From France to Tibet, Germany and more: multicultural books we love as well as other favorites from around the world
Reading Barefoot Books' World Atlas is like exploring a large house with many nooks and crannies. It is stuffed with factoids and information about our planet, with colorful illustrations that will continue to entice children to explore its pages.
This book brings the Day of the Dead to life for any child. Although written in English, Day of the Dead fluidly integrates many Spanish words and phrases. Each segment of the story introduces a facet of preparing for the holiday, like buying sugar skulls (calaveras de azúcar).
A charming tale of how two young sisters celebrate their sukkah breakfast during Sukkot.
A Day of Delight: A Jewish Sabbath in Ethiopia shows the way of life of an Ethiopian Jewish community.
A Party in Ramadan by Asma Mobin-Uddin and illustrated by Laura Jacobsen, is the perfect Ramadan book for Muslims and non-Muslims alike.
A little boy, Kusikiy, on the island of Taquile in Lake Titicaca Peru has a concern. “I am worried the birds are not singing and the trees are sad” because it has not rained.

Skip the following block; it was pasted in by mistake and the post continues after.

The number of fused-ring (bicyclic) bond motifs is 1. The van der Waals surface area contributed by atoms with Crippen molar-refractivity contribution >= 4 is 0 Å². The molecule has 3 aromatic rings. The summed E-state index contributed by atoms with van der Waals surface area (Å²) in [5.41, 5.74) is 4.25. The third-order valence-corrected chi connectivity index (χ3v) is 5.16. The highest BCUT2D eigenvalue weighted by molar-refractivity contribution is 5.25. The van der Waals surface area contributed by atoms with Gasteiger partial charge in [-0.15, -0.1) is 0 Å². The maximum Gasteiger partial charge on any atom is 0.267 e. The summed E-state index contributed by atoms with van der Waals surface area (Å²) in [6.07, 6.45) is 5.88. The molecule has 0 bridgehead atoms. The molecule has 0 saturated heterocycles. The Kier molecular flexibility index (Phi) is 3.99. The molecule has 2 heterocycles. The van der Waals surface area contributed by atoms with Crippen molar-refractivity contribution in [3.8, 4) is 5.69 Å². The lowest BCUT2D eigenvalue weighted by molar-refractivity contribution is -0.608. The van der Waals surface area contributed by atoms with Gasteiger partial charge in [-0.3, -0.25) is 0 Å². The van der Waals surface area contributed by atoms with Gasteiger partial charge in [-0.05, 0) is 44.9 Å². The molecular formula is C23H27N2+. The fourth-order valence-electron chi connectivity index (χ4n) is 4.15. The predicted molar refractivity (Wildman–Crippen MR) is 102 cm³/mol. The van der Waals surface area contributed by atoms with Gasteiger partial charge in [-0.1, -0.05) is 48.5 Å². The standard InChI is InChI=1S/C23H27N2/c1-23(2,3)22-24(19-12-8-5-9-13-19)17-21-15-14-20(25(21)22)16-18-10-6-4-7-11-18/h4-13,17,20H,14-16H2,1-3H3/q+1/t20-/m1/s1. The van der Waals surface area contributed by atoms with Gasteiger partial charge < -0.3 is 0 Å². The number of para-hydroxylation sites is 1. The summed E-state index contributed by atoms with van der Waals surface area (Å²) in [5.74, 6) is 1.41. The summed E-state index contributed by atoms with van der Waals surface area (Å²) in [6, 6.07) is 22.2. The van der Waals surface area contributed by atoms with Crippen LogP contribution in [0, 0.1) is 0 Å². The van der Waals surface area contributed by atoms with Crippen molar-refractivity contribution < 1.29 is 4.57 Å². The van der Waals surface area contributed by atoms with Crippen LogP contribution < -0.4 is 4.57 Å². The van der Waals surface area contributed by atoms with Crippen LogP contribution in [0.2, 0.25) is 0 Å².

Emil in the Soup Tureen is a story by Swedish author Astrid Lindgren, who is best-known for the classic children's tale Pippi Longstocking. The story paints a quaint and idyllic picture of farm life in rural 20th century Sweden
Bee-Bim Bop is an adorable, sing-songy book about making this favorite (at least one of my favorite) Korean dishes, bee-bim bop, which means mixed vegetables and rice in Korean.
In this beautifully illustrated story, young readers journey to cultures around the world to explore the meaning of the Sikh dastaar, or turban. The dastaar is used as a metaphor throughout the story and represents nobility, guidance, wisdom and strength.
Out of the Way! Out of the Way! follows the journey of a sapling, a boy and a road, but most of all, the place where they all grow, an unnamed village in India. The boy finds a young tree in the middle of a busy village street and carefully borders it with stones.
InCultureParent's essential reading list for the Chinese New Year.
The stories are full of fantasy and provide a window into another culture without needing experience in the culture for children to appreciate them. Beautifully illustrated, the stories are imaginative and often dramatic.
This is a tale of a very unusual holiday celebration that everyone who reads it will marvel at the depth of David's dedication and love for Hanukkah. Religion and science mesh very nicely in this book, one that has a very touching, harmonious conclusion.
Diwali: A Festival of Lights and Fun (Diwali: Kushiyon Ka Tyohaar) By Manisha Kumar & Monica Kumar (Authors), Sona & Jacob (Illustrators) Reviewed by Meera Sriram (Reprinted with permission from Saffrontree.org) This bilingual book on Diwali is from Meera Masi, a Bay Area...